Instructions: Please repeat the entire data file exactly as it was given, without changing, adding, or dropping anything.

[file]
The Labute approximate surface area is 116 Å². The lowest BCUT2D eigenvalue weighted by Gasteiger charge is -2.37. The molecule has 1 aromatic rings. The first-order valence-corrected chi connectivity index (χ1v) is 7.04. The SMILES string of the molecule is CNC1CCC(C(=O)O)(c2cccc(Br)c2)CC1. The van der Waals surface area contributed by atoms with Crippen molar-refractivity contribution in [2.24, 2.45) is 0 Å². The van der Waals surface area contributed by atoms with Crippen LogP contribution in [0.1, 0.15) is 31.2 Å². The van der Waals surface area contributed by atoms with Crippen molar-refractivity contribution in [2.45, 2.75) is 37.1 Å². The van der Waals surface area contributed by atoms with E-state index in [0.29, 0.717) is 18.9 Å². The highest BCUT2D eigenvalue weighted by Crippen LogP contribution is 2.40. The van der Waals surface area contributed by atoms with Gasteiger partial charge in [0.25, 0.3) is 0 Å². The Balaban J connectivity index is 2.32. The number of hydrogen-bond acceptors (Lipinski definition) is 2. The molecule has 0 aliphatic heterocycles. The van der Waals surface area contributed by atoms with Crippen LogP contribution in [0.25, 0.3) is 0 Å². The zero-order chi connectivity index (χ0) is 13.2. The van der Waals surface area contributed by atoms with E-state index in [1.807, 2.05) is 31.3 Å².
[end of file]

The Labute approximate surface area is 116 Å². The lowest BCUT2D eigenvalue weighted by Gasteiger charge is -2.37. The molecule has 1 aromatic rings. The first-order valence-corrected chi connectivity index (χ1v) is 7.04. The SMILES string of the molecule is CNC1CCC(C(=O)O)(c2cccc(Br)c2)CC1. The van der Waals surface area contributed by atoms with Crippen molar-refractivity contribution in [2.24, 2.45) is 0 Å². The van der Waals surface area contributed by atoms with Crippen LogP contribution in [0.1, 0.15) is 31.2 Å². The van der Waals surface area contributed by atoms with Crippen molar-refractivity contribution in [2.45, 2.75) is 37.1 Å². The van der Waals surface area contributed by atoms with E-state index in [0.29, 0.717) is 18.9 Å². The highest BCUT2D eigenvalue weighted by Crippen LogP contribution is 2.40. The van der Waals surface area contributed by atoms with Gasteiger partial charge in [0.25, 0.3) is 0 Å². The Balaban J connectivity index is 2.32. The number of hydrogen-bond acceptors (Lipinski definition) is 2. The molecule has 0 aliphatic heterocycles. The van der Waals surface area contributed by atoms with Crippen LogP contribution in [0.25, 0.3) is 0 Å². The zero-order chi connectivity index (χ0) is 13.2. The van der Waals surface area contributed by atoms with E-state index in [1.807, 2.05) is 31.3 Å².